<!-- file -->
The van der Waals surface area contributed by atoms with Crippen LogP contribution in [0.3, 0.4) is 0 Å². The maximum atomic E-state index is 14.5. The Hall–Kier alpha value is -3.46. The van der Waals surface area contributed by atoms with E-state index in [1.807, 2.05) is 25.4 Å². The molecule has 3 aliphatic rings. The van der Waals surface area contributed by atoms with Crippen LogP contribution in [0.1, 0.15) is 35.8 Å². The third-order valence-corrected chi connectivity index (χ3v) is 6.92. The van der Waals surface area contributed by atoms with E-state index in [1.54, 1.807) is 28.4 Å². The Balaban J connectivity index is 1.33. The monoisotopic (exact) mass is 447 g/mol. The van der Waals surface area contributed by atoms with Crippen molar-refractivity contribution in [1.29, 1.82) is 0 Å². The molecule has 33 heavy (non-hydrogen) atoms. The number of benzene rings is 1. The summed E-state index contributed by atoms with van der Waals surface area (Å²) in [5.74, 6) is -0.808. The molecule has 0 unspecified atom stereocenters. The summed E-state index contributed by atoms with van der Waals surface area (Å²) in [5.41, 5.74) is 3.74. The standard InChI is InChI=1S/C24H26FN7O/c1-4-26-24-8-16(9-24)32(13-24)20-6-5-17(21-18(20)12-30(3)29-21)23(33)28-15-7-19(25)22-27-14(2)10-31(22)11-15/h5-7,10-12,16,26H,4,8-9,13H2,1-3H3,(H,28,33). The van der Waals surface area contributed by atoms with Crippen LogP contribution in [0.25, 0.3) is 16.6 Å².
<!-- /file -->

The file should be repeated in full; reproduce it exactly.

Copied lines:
The van der Waals surface area contributed by atoms with Crippen LogP contribution in [0.3, 0.4) is 0 Å². The maximum atomic E-state index is 14.5. The Hall–Kier alpha value is -3.46. The van der Waals surface area contributed by atoms with E-state index in [1.807, 2.05) is 25.4 Å². The molecule has 3 aliphatic rings. The van der Waals surface area contributed by atoms with Crippen LogP contribution in [0.1, 0.15) is 35.8 Å². The third-order valence-corrected chi connectivity index (χ3v) is 6.92. The van der Waals surface area contributed by atoms with E-state index in [1.54, 1.807) is 28.4 Å². The Balaban J connectivity index is 1.33. The monoisotopic (exact) mass is 447 g/mol. The van der Waals surface area contributed by atoms with Crippen molar-refractivity contribution in [1.29, 1.82) is 0 Å². The molecule has 33 heavy (non-hydrogen) atoms. The number of benzene rings is 1. The summed E-state index contributed by atoms with van der Waals surface area (Å²) in [5.74, 6) is -0.808. The molecule has 0 unspecified atom stereocenters. The summed E-state index contributed by atoms with van der Waals surface area (Å²) in [5.41, 5.74) is 3.74. The standard InChI is InChI=1S/C24H26FN7O/c1-4-26-24-8-16(9-24)32(13-24)20-6-5-17(21-18(20)12-30(3)29-21)23(33)28-15-7-19(25)22-27-14(2)10-31(22)11-15/h5-7,10-12,16,26H,4,8-9,13H2,1-3H3,(H,28,33). The van der Waals surface area contributed by atoms with Crippen LogP contribution in [0.25, 0.3) is 16.6 Å².